Sunflowers are heliotropes, moving with the sun as they begin the day facing east and progress to the west along with the sun and then back east again. They are one of the few plants that are heat-tolerant and resistant to pests.

The tall plants with coarse, furry stems are native to North America. They’re predominantly cultivated as a food source. Each flower produces around 1,000 seeds to be used as an ingredient in salads, smoothies, and breads, and toasted as a snack as well as used as bird feed. Ground into an oil, sunflower oil is a less expensive than olive oil. 

Sunflower seeds are helpful in reducing cholesterol, rich in protein and healthy fats, and a source of antioxidants. The oil is a source of vitamin E and can promote hair growth and soothe sensitive or irritated skin.

Sunflowers are popular in bouquets because we can’t help but smile when seeing their sunny faces. And after providing happiness, when the petals have dropped, the heads can be placed outside for birds to enjoy the seeds or dried out and used as scrubbers.

*Check out, “Our Planet’s Health and Well-Being” on my other blog.

*I’ve written three books for you, my caregiver friends: Inspired Caregiving, The Alzheimer’s Spouse, and Navigating Alzheimer’s.

*Photos taken at Tom’s Farm Market, Huntley, IL.

Sleep is Medicine Friday, Jul 23 2021 

Perhaps Americans should start putting sleep on their calendars and to-do lists. According to the Center for Disease Control and Prevention (CDC), more than one in three Americans are sleep-deprived. More than 35% of Americans get less than seven hours of sleep per night. Shockingly, one in 20 has fallen asleep while driving in the past month!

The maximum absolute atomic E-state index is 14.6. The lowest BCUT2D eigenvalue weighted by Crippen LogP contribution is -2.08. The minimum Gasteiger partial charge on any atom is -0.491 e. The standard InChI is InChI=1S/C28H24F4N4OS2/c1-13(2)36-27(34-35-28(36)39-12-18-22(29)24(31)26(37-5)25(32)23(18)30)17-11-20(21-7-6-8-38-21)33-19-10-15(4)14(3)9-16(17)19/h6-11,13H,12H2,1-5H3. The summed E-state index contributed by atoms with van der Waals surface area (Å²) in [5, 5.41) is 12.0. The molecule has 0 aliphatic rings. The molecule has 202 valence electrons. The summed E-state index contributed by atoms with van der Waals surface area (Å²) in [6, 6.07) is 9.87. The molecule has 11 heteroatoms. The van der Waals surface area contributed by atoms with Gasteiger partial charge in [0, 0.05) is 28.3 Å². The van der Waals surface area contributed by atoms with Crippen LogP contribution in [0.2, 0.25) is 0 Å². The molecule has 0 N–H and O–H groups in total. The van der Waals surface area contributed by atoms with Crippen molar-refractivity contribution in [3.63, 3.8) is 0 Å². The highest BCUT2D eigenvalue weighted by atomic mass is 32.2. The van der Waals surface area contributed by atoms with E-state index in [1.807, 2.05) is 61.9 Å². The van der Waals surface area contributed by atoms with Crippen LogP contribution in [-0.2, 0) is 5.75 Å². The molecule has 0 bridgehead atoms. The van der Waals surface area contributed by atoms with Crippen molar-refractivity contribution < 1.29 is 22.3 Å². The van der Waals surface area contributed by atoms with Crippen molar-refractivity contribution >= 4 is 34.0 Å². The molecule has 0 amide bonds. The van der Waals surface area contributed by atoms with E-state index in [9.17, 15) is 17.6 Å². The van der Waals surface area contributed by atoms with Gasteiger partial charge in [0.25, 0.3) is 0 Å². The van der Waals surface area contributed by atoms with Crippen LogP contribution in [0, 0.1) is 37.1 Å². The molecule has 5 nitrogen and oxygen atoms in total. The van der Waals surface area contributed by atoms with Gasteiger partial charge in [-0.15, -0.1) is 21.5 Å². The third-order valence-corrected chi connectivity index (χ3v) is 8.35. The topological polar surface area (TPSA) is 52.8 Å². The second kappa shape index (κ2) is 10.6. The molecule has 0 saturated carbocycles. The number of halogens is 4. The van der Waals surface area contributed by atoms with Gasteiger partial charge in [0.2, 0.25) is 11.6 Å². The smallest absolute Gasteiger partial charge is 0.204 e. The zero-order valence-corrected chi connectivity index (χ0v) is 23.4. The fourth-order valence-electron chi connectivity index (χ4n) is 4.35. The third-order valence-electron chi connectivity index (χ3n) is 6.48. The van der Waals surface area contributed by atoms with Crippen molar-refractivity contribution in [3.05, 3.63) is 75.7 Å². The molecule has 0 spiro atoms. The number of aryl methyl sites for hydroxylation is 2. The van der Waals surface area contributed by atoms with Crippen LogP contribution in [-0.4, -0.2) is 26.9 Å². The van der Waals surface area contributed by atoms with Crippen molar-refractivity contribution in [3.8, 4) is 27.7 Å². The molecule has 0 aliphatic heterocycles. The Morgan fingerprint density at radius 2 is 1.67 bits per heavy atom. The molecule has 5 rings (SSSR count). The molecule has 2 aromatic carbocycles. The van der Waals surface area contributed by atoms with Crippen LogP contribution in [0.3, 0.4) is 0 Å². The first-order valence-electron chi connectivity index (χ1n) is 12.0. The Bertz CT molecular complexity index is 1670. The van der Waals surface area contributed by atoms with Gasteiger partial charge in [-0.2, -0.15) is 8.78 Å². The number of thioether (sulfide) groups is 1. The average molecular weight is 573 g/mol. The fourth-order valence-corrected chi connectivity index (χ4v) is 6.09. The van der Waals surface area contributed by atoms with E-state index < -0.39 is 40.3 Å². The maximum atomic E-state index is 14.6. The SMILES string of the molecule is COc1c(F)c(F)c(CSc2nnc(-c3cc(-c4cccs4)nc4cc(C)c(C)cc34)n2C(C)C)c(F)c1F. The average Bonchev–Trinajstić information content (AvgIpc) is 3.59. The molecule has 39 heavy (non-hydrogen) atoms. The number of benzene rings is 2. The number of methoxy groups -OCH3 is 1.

Sleep needs vary from one person to another. Most adults need 7 to 9 hours of sleep per night. However, some are fine at 6 hours while others require up to 10.

One of the interesting factors regarding sleep is that deprivation can result in illness and illness can contribute to sleep deprivation. For example, due to at least two illnesses, I’m one of those people who experiences a cycle of pain and fatigue. The more tired I am, the more pain I feel and visa versa. I’m at a point where I can do anything as long as I allow rest times after physical activity.

Dozens of factors contribute to sleep deprivation including a too-busy schedule, too much caffeine or alcohol consumption, anemia, hypothyroidism, jet lag, unhealthy diet, anxiety, cancer, chronic infection, inflammation, and pain, kidney disease, concussion, COPD, depression, diabetes, fibromyalgia, physical or emotional trauma, hormone imbalance, grief, thyroid disease, inflammatory bowel disease, multiple sclerosis, obesity, and sleep apnea.

On the other hand, lack of sleep may result in other health problems. Researchers find that lack of sleep makes it more difficult to lose weight and poses an increased risk of diabetes, heart problems, depression, substance abuse and a decreased ability to focus, remember new information, and perform at optimum levels.

There’s also a connection between sleep loss and memory loss. Chronic sleep deprivation causes injury to parts of the brain that are essential in maintaining attention and forming and storing memories. In addition, it’s believed that our brains clean out substances while sleeping that otherwise interfere with its ability to transmit messages.